The Wellington, by the splendid Anglican cathedral and the sea walls in Old Portsmouth, outwardly gives the appearance of a pub.
Inside, however, banks of tables reign. Is it a pub or a restaurant? Like many pubs, it has seen the writing on the wall and the pub has now morphed into an eating establishment, with an extensive menu and offers – Wetherspoon’s and other chains spring to mind.
Its owners obviously like Christmas and on my visit the exterior and interior were groaning with goodwill towards men. Windows were decorated with faux snow and lights and the walls and central bar were dressed with a plethora of flashing lights. Waitresses were dressed in red and white ermine-trimmed short dresses.
Would the menu also offer Christmas treats? No turkey and all the trimmings was visible on the main menu. Offerings were pretty predictable with sausage and mash; fish and chips; cottage pie; ham, egg and chips; chilli con carne; vegetable curry; steak and kidney pudding; chicken Cordon Bleu, lamb shank and steaks, the latter at £14.50 to £19, sauces a cheeky extra.
Or I could have gone the fishy route with poached sole with prawns and mussels (£12.95) or grilled sea bass (£14.95). Other mains are around the £8-£9 mark. Starters include a brie and bacon salad, crab cocktail and those tasteless New Zealand green lip mussels. Why these when UK mussels are in plentiful supply from Camber Docks, a two-minute stroll away – where, hopefully, the other fish comes from?
Saturday night, traditionally the busiest night of the week, was a Silent Night. Just one other table was taken and only a few people were at the bar.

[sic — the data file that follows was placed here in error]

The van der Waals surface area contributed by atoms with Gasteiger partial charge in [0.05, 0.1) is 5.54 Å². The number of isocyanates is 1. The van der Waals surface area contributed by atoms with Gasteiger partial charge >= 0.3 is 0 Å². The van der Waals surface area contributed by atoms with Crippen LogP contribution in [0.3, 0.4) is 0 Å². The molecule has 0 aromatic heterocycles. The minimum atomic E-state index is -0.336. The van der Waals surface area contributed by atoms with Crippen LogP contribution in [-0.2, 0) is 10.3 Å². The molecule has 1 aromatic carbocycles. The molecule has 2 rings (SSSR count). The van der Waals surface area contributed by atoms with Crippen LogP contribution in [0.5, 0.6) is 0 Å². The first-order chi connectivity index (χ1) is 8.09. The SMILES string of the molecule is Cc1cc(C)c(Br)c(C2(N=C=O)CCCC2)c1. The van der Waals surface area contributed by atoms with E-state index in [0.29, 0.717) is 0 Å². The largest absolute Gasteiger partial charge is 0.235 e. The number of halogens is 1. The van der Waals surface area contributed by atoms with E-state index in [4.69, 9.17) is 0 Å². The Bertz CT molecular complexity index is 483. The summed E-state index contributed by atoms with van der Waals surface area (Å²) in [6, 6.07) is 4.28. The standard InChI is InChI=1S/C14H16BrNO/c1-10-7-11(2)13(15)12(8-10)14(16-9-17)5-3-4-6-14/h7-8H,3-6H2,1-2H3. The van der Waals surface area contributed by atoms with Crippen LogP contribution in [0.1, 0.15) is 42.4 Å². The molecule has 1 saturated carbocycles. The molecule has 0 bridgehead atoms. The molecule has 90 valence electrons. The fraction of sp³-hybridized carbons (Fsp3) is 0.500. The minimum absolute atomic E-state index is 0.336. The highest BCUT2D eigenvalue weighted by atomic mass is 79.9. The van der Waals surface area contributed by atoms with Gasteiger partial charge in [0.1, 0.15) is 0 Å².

Beef Bourguignon with mash, a fraction under £9, was my choice on this crisp pre-Christmas night. The plate, a massive one, was a bit of a dog’s dinner.
It certainly didn’t live up to the French-inspired dish of red wine, lardons, shallots, mushrooms and beef. Thick, floury un-winelike sauce had copious amounts of very soft mushrooms and limp meat, but no lardons or shallots.
It hid a mound of mash, while no care had been taken with the vegetables, cauliflower and carrots, either. A good glass of Chilean Shiraz Cabernet helped, but it took three goes to get a glass of water.
Desserts – fruit crumble, chocolate tart, ice creams, treacle pudding – are around the £4 mark. I tried the treacle pudding and found it horrible, outrageously over-priced and swimming in poor-quality custard.
The area, full of tourists and well-heeled residents, is crying out for a pub-restaurant which delivers. What a great pity. My bill came to nearly £20 and took time to be prepared despite lack of custom.
The Wellington, 62 High Street, Portsmouth PO1 2LY
(023) 9281 8965.
Open: Open from noon-3pm and 6.30pm-9pm for food (Mon-Thurs) and noon–9pm (Fri—Sun).
Food: Two (out of five)
Disabled access: Steps up to entrance.
How to get there: The High Street is a continuation of Cambridge Road going towards the sea. The Wellington is on the left opposite the cathedral. Parking is on-street.